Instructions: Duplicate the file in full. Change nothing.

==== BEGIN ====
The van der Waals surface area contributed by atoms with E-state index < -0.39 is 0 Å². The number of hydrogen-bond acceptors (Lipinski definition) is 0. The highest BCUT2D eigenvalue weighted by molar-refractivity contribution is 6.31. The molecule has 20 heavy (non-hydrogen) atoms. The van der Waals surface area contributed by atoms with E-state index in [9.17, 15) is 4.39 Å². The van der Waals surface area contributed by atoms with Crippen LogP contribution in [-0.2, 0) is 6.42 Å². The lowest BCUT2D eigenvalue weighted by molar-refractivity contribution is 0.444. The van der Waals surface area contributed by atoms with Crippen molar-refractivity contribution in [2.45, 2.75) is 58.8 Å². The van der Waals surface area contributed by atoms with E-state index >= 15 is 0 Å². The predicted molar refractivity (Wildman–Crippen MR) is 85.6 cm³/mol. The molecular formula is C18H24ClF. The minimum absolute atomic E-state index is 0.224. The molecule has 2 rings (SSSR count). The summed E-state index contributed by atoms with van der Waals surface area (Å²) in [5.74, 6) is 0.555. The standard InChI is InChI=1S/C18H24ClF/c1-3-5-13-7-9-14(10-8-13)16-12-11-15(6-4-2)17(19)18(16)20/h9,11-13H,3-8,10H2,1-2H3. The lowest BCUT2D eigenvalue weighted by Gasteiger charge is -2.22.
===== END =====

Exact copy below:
The van der Waals surface area contributed by atoms with E-state index < -0.39 is 0 Å². The number of hydrogen-bond acceptors (Lipinski definition) is 0. The highest BCUT2D eigenvalue weighted by molar-refractivity contribution is 6.31. The molecule has 20 heavy (non-hydrogen) atoms. The van der Waals surface area contributed by atoms with E-state index in [9.17, 15) is 4.39 Å². The van der Waals surface area contributed by atoms with Crippen LogP contribution in [-0.2, 0) is 6.42 Å². The lowest BCUT2D eigenvalue weighted by molar-refractivity contribution is 0.444. The van der Waals surface area contributed by atoms with Crippen molar-refractivity contribution in [2.45, 2.75) is 58.8 Å². The van der Waals surface area contributed by atoms with E-state index >= 15 is 0 Å². The predicted molar refractivity (Wildman–Crippen MR) is 85.6 cm³/mol. The molecular formula is C18H24ClF. The minimum absolute atomic E-state index is 0.224. The molecule has 2 rings (SSSR count). The summed E-state index contributed by atoms with van der Waals surface area (Å²) in [5.74, 6) is 0.555. The standard InChI is InChI=1S/C18H24ClF/c1-3-5-13-7-9-14(10-8-13)16-12-11-15(6-4-2)17(19)18(16)20/h9,11-13H,3-8,10H2,1-2H3. The lowest BCUT2D eigenvalue weighted by Gasteiger charge is -2.22.